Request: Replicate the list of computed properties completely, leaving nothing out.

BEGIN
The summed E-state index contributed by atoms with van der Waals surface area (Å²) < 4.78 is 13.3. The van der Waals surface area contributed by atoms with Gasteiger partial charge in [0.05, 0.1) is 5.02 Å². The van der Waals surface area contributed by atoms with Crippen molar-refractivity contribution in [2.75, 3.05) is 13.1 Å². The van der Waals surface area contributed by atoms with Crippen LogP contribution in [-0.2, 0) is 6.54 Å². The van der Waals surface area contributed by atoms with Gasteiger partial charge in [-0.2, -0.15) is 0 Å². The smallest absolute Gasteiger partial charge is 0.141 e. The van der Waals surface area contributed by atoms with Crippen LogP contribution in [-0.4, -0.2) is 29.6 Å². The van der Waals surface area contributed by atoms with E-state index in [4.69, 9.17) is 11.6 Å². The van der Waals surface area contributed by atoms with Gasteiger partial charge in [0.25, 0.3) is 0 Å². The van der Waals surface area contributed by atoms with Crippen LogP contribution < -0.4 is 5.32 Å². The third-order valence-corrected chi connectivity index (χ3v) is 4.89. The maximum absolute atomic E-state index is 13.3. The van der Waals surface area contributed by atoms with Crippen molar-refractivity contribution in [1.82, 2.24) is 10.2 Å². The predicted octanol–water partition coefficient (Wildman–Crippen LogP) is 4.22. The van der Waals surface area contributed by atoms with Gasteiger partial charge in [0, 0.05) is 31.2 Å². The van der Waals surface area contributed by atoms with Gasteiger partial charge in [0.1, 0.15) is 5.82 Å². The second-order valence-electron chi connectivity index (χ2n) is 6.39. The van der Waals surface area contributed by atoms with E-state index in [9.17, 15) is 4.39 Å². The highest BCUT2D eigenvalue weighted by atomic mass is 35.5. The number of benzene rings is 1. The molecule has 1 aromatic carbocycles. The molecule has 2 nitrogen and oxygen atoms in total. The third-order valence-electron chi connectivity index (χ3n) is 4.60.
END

The summed E-state index contributed by atoms with van der Waals surface area (Å²) < 4.78 is 13.3. The van der Waals surface area contributed by atoms with Gasteiger partial charge in [0.05, 0.1) is 5.02 Å². The van der Waals surface area contributed by atoms with Crippen molar-refractivity contribution in [2.75, 3.05) is 13.1 Å². The van der Waals surface area contributed by atoms with Crippen LogP contribution in [-0.2, 0) is 6.54 Å². The van der Waals surface area contributed by atoms with Gasteiger partial charge in [-0.2, -0.15) is 0 Å². The smallest absolute Gasteiger partial charge is 0.141 e. The van der Waals surface area contributed by atoms with Crippen LogP contribution in [-0.4, -0.2) is 29.6 Å². The van der Waals surface area contributed by atoms with E-state index in [4.69, 9.17) is 11.6 Å². The van der Waals surface area contributed by atoms with Gasteiger partial charge in [0.25, 0.3) is 0 Å². The van der Waals surface area contributed by atoms with Crippen LogP contribution < -0.4 is 5.32 Å². The third-order valence-corrected chi connectivity index (χ3v) is 4.89. The maximum absolute atomic E-state index is 13.3. The van der Waals surface area contributed by atoms with Crippen molar-refractivity contribution in [1.82, 2.24) is 10.2 Å². The predicted octanol–water partition coefficient (Wildman–Crippen LogP) is 4.22. The van der Waals surface area contributed by atoms with Gasteiger partial charge in [0, 0.05) is 31.2 Å². The van der Waals surface area contributed by atoms with Gasteiger partial charge in [0.1, 0.15) is 5.82 Å². The second-order valence-electron chi connectivity index (χ2n) is 6.39. The van der Waals surface area contributed by atoms with E-state index in [9.17, 15) is 4.39 Å². The highest BCUT2D eigenvalue weighted by atomic mass is 35.5. The number of benzene rings is 1. The molecule has 1 aromatic carbocycles. The molecule has 2 nitrogen and oxygen atoms in total. The third-order valence-electron chi connectivity index (χ3n) is 4.60.